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Page last updated at 13:15 GMT, Tuesday, 1 September 2009 14:15 UK
A history of women in industry
Buffer girls at mobile canteen, World War II in 1940
Buffer girls at mobile canteen, World War II in 1940

By Stephanie Barnard
BBC Sheffield & South Yorkshire

An exhibition has launched in Sheffield looking at the impact of women on the industrial heritage in the area.

The South Yorkshire Women in Industry Project has been funded by the Heritage Lottery Fund and has been put together by volunteers.

The exhibition looks at the roles women have played from the 1800s to the present day. The county has specialised in various industries: confectionary, umbrellas, fireplaces and peat - as well as the famous steel and coal industries.

Perhaps some of those industries have been forgotten because human power has been exchanged for machines and computer power and cheaper imports.

SOUTH YORKSHIRE INDUSTRIES, PAST & PRESENT
Glass bottle making - Barnsley, Rotherham & Doncaster
Railway - Doncaster
Coal mining - South Yorkshire
Light metal & tool production - Doncaster
Textiles & bobbin making - Barnsley
Silversmithing - Sheffield
Steel production - Sheffield & Rotherham

Barnsley is well-known for its history in linen production. Beever Mill had a mixed workforce of around 700 people. Women worked on the machines to shape the bobbins and in the glue and press workshops where metal ends were fitted. Many women lost parts of their fingers on the machines.

In the industry's prime in the 1800s there were around 780 loom shops in Barnsley. But the industry declined as workers demanded higher wages and trade was lost to other competing areas who could perform these jobs for less.

War

The two World Wars were a significant period for women in industry, particularly South Yorkshire because of its heritage in steel.

In January 2010, a group of women who worked in the steel industry during World War II took their campaign - Women of Steel - to Downing Street. The work of women in the steel industry is to be formally recognised by the government.

One woman who played a part in the war is Kit Sollit from Sheffield. She trained as an apprentice French-polisher but this soon stopped as Kit was dispatched to war work when she was 19 years old. Kit began work as a micrometer worker, assembling the ratchet. This is a piece of equipment used for precision measurement in mechanical engineering and machining, "It was more boring than I could ever tell you."

French-polisher in 1910
French-polisher in 1910

Due to migraines she had to be reassigned to another job and went on to work at a steel foundry in Sheffield which made agricultural tools.

"I was given a wheelbarrow and had to shovel different types of sand into this. It was very physical work. The heat was unbearable and exhausting. I have a lot of scars from the steel which have burnt me.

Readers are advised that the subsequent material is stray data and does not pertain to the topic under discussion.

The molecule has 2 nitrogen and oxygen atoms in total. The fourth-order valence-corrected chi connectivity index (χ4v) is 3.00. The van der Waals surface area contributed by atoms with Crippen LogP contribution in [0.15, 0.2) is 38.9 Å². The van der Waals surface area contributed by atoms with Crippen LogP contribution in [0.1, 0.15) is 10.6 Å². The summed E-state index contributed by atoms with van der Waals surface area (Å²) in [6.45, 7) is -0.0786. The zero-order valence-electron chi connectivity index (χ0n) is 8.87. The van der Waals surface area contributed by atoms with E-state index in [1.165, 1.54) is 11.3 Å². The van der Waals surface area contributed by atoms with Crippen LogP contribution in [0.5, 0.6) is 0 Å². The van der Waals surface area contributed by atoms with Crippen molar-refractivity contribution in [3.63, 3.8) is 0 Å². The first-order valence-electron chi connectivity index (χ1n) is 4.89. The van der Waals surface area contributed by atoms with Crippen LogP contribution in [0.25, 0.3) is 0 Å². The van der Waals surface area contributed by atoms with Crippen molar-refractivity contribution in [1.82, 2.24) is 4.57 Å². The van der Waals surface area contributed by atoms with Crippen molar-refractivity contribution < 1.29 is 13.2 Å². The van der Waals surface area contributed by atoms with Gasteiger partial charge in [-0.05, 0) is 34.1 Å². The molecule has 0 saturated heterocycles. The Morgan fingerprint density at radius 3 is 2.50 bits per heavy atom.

"It was very difficult being a woman in a strong industrial background. For a start you learned words that you never knew existed! And they treated you no differently to men, it was how it was and you had to grin and bear it.

"I was meant to be a French-polisher and went back to doing that after the war. The pay working on a foundry wasn't that good. The money I earned working at the foundry full time, I could work part time as a French-polisher."

By 1943, 37% of the female workforce in South Yorkshire made munitions.

Down the pit

Women's role were not only prominent during the war but throughout many different industries in South Yorkshire, including coal mining.

Women's roles heavily changed during the 1980s because industries were evolving and developing. Much of this change involved people from South Yorkshire losing their jobs in the steel and coal industry.

Women did not enter underground mines because of a law introduced in 1842 which forbade both women and children to work under the ground. However they were still involved in this industry. Bridon Ropes in Doncaster supplied the ropes that wound the cages up and down the mineshafts. And Wolf Safety Lamp Factory based in Barnsley supplied lamps for the mines. Many of these were completed by women in the workshops.

Food glorious food

Food processing in South Yorkshire has been a large part of the local economy, with such companies as KP Nuts in Rotherham, Mintoes, Hovis, George Bassett's and Radiance Toffee. Some of these companies still operate in the area to this day. Did you know that all KP Nuts purchased anywhere in the world have been made in South Yorkshire? A proud fact that the county can hold on to.

Working in the food industry was considered one of the more popular jobs because of the cleanliness, compared to working in heavy industry such as steel.

A colourful selection of Bassetts Liquorice Allsorts
A colourful selection of Bassetts Liquorice Allsorts

Sue Loy offered her services as a volunteer on The South Yorkshire Women in Industry project because of her interest in local history to collate people's stories. It wasn't until she started speaking to a contributor that she realised she too had a background in South Yorkshire's industries. She worked at Trebor and KP Nuts. She has had a career in Food Science, specialising in developing packaging.

"I didn't see men or women on the floor, I just saw people. Women did as much physical work as men."

Sue's observations of working with men was often a difficult one, men often didn't like taking orders from women but as she worked at the companies and built relationships perceptions changed.

You can find out much more about the The South Yorkshire Women in Industry project as it travels across South Yorkshire. You can see the project at the Kelham Island Industrial Museum.




SEE ALSO
WWII Women of Steel are thanked
13 Jan 10 |  South Yorkshire

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